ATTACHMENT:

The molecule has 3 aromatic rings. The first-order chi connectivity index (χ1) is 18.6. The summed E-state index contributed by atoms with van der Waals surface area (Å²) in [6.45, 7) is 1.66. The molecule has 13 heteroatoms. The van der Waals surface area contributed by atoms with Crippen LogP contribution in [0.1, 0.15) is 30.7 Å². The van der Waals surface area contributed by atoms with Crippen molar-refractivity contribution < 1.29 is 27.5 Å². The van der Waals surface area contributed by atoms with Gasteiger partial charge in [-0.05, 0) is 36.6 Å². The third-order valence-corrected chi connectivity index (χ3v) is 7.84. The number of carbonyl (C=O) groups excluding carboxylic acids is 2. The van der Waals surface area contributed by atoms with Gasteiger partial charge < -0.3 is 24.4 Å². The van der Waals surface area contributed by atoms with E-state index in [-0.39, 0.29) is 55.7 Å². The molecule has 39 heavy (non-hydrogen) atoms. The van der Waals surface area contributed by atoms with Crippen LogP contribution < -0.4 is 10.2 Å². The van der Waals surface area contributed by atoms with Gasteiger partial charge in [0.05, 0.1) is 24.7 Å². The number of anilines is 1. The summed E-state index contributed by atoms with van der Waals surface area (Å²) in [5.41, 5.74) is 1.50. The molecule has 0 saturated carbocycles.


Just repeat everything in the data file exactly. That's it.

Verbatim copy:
The molecule has 3 aromatic rings. The first-order chi connectivity index (χ1) is 18.6. The summed E-state index contributed by atoms with van der Waals surface area (Å²) in [6.45, 7) is 1.66. The molecule has 13 heteroatoms. The van der Waals surface area contributed by atoms with Crippen LogP contribution in [0.1, 0.15) is 30.7 Å². The van der Waals surface area contributed by atoms with Crippen molar-refractivity contribution < 1.29 is 27.5 Å². The van der Waals surface area contributed by atoms with Gasteiger partial charge in [-0.05, 0) is 36.6 Å². The third-order valence-corrected chi connectivity index (χ3v) is 7.84. The number of carbonyl (C=O) groups excluding carboxylic acids is 2. The van der Waals surface area contributed by atoms with Gasteiger partial charge < -0.3 is 24.4 Å². The van der Waals surface area contributed by atoms with E-state index in [-0.39, 0.29) is 55.7 Å². The molecule has 39 heavy (non-hydrogen) atoms. The van der Waals surface area contributed by atoms with Crippen LogP contribution < -0.4 is 10.2 Å². The van der Waals surface area contributed by atoms with Gasteiger partial charge in [0.05, 0.1) is 24.7 Å². The number of anilines is 1. The summed E-state index contributed by atoms with van der Waals surface area (Å²) in [5.41, 5.74) is 1.50. The molecule has 0 saturated carbocycles.